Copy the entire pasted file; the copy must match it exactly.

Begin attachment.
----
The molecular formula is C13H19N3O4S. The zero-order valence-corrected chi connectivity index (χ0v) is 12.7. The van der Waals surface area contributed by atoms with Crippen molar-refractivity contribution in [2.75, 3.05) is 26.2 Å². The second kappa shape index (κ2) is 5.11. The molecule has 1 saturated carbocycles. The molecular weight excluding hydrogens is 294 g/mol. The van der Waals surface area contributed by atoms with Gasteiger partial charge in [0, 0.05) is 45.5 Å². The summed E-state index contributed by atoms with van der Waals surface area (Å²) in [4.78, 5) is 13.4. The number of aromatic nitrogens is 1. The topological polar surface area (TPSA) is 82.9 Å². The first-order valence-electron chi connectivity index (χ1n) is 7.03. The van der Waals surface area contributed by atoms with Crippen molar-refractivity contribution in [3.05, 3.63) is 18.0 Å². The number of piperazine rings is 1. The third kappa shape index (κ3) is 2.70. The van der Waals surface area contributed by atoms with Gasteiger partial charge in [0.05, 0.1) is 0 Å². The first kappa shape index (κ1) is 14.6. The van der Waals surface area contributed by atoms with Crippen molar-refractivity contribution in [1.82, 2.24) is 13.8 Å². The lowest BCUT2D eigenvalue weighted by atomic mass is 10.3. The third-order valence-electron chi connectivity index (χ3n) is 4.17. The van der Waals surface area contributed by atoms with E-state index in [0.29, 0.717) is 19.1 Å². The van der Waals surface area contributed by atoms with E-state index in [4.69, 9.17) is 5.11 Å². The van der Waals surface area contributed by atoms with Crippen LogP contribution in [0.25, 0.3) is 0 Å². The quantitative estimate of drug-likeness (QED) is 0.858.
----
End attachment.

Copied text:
The molecular formula is C13H19N3O4S. The zero-order valence-corrected chi connectivity index (χ0v) is 12.7. The van der Waals surface area contributed by atoms with Crippen molar-refractivity contribution in [2.75, 3.05) is 26.2 Å². The second kappa shape index (κ2) is 5.11. The molecule has 1 saturated carbocycles. The molecular weight excluding hydrogens is 294 g/mol. The van der Waals surface area contributed by atoms with Gasteiger partial charge in [0, 0.05) is 45.5 Å². The summed E-state index contributed by atoms with van der Waals surface area (Å²) in [4.78, 5) is 13.4. The number of aromatic nitrogens is 1. The topological polar surface area (TPSA) is 82.9 Å². The first-order valence-electron chi connectivity index (χ1n) is 7.03. The van der Waals surface area contributed by atoms with Crippen molar-refractivity contribution in [3.05, 3.63) is 18.0 Å². The number of piperazine rings is 1. The third kappa shape index (κ3) is 2.70. The van der Waals surface area contributed by atoms with Gasteiger partial charge in [0.05, 0.1) is 0 Å². The first kappa shape index (κ1) is 14.6. The van der Waals surface area contributed by atoms with Crippen molar-refractivity contribution in [1.82, 2.24) is 13.8 Å². The lowest BCUT2D eigenvalue weighted by atomic mass is 10.3. The third-order valence-electron chi connectivity index (χ3n) is 4.17. The van der Waals surface area contributed by atoms with E-state index in [0.29, 0.717) is 19.1 Å². The van der Waals surface area contributed by atoms with E-state index in [4.69, 9.17) is 5.11 Å². The van der Waals surface area contributed by atoms with Crippen LogP contribution in [0.25, 0.3) is 0 Å². The quantitative estimate of drug-likeness (QED) is 0.858.